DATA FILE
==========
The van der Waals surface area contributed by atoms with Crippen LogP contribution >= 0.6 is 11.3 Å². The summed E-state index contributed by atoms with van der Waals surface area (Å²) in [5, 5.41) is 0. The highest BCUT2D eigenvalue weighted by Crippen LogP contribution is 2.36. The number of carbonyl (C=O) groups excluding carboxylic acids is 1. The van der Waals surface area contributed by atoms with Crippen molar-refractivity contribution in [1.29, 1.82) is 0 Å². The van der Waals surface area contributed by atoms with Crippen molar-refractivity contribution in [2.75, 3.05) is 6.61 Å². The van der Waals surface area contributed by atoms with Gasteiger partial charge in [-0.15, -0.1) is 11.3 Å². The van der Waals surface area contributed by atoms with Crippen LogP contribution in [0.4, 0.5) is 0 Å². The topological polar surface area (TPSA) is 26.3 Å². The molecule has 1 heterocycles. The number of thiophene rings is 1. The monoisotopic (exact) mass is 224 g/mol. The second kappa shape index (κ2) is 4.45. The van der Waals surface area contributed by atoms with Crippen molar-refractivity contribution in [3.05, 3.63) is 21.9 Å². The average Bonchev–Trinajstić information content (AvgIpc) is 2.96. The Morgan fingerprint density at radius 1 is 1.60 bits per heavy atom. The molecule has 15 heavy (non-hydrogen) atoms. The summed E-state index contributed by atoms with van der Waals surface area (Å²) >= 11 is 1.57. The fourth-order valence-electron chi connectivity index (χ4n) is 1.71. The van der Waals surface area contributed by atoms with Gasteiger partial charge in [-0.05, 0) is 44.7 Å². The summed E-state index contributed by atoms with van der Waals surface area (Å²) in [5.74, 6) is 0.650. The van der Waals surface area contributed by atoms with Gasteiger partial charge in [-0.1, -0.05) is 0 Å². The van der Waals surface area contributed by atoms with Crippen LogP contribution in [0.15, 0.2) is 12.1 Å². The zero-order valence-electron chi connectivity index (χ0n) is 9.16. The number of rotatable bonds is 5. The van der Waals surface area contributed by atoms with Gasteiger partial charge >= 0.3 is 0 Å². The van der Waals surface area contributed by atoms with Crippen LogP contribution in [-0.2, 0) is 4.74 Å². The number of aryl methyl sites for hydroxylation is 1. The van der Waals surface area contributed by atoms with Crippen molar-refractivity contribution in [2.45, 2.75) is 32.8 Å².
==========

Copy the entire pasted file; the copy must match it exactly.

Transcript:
The van der Waals surface area contributed by atoms with Crippen LogP contribution >= 0.6 is 11.3 Å². The summed E-state index contributed by atoms with van der Waals surface area (Å²) in [5, 5.41) is 0. The highest BCUT2D eigenvalue weighted by Crippen LogP contribution is 2.36. The number of carbonyl (C=O) groups excluding carboxylic acids is 1. The van der Waals surface area contributed by atoms with Crippen molar-refractivity contribution in [1.29, 1.82) is 0 Å². The van der Waals surface area contributed by atoms with Crippen molar-refractivity contribution in [2.75, 3.05) is 6.61 Å². The van der Waals surface area contributed by atoms with Gasteiger partial charge in [-0.15, -0.1) is 11.3 Å². The van der Waals surface area contributed by atoms with Crippen LogP contribution in [0.4, 0.5) is 0 Å². The topological polar surface area (TPSA) is 26.3 Å². The molecule has 1 heterocycles. The number of thiophene rings is 1. The monoisotopic (exact) mass is 224 g/mol. The second kappa shape index (κ2) is 4.45. The van der Waals surface area contributed by atoms with Crippen molar-refractivity contribution in [3.05, 3.63) is 21.9 Å². The average Bonchev–Trinajstić information content (AvgIpc) is 2.96. The Morgan fingerprint density at radius 1 is 1.60 bits per heavy atom. The molecule has 15 heavy (non-hydrogen) atoms. The summed E-state index contributed by atoms with van der Waals surface area (Å²) >= 11 is 1.57. The fourth-order valence-electron chi connectivity index (χ4n) is 1.71. The van der Waals surface area contributed by atoms with Gasteiger partial charge in [-0.05, 0) is 44.7 Å². The summed E-state index contributed by atoms with van der Waals surface area (Å²) in [5.74, 6) is 0.650. The van der Waals surface area contributed by atoms with Gasteiger partial charge in [-0.1, -0.05) is 0 Å². The van der Waals surface area contributed by atoms with Crippen LogP contribution in [0.15, 0.2) is 12.1 Å². The zero-order valence-electron chi connectivity index (χ0n) is 9.16. The number of rotatable bonds is 5. The van der Waals surface area contributed by atoms with Gasteiger partial charge >= 0.3 is 0 Å². The van der Waals surface area contributed by atoms with Crippen LogP contribution in [-0.2, 0) is 4.74 Å². The number of aryl methyl sites for hydroxylation is 1. The van der Waals surface area contributed by atoms with Crippen molar-refractivity contribution in [2.45, 2.75) is 32.8 Å².